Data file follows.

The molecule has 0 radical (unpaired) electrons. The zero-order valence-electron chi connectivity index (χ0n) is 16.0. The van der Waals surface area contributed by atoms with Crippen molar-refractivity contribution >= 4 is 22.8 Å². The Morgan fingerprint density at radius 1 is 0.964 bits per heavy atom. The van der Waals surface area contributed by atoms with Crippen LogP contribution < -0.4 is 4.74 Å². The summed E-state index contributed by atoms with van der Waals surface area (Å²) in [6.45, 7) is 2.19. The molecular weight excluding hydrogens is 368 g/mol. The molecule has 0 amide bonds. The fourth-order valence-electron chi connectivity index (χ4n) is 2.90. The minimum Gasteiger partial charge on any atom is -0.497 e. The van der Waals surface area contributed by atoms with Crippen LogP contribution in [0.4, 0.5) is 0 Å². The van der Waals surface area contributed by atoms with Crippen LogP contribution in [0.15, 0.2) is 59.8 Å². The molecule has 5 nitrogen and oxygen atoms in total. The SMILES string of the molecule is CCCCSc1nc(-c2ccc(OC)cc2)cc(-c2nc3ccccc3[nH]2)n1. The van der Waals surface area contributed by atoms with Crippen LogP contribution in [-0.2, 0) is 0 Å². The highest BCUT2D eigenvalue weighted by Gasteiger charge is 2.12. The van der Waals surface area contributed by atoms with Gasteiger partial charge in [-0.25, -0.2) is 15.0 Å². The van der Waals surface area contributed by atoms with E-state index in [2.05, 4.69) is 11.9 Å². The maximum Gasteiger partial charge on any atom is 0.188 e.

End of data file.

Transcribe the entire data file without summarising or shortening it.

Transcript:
The molecule has 0 radical (unpaired) electrons. The zero-order valence-electron chi connectivity index (χ0n) is 16.0. The van der Waals surface area contributed by atoms with Crippen molar-refractivity contribution >= 4 is 22.8 Å². The Morgan fingerprint density at radius 1 is 0.964 bits per heavy atom. The van der Waals surface area contributed by atoms with Crippen LogP contribution < -0.4 is 4.74 Å². The summed E-state index contributed by atoms with van der Waals surface area (Å²) in [6.45, 7) is 2.19. The molecular weight excluding hydrogens is 368 g/mol. The molecule has 0 amide bonds. The fourth-order valence-electron chi connectivity index (χ4n) is 2.90. The minimum Gasteiger partial charge on any atom is -0.497 e. The van der Waals surface area contributed by atoms with Crippen LogP contribution in [0.4, 0.5) is 0 Å². The van der Waals surface area contributed by atoms with Crippen LogP contribution in [0.15, 0.2) is 59.8 Å². The molecule has 5 nitrogen and oxygen atoms in total. The SMILES string of the molecule is CCCCSc1nc(-c2ccc(OC)cc2)cc(-c2nc3ccccc3[nH]2)n1. The van der Waals surface area contributed by atoms with Crippen LogP contribution in [-0.2, 0) is 0 Å². The highest BCUT2D eigenvalue weighted by Gasteiger charge is 2.12. The van der Waals surface area contributed by atoms with Gasteiger partial charge in [-0.25, -0.2) is 15.0 Å². The van der Waals surface area contributed by atoms with E-state index in [2.05, 4.69) is 11.9 Å². The maximum Gasteiger partial charge on any atom is 0.188 e.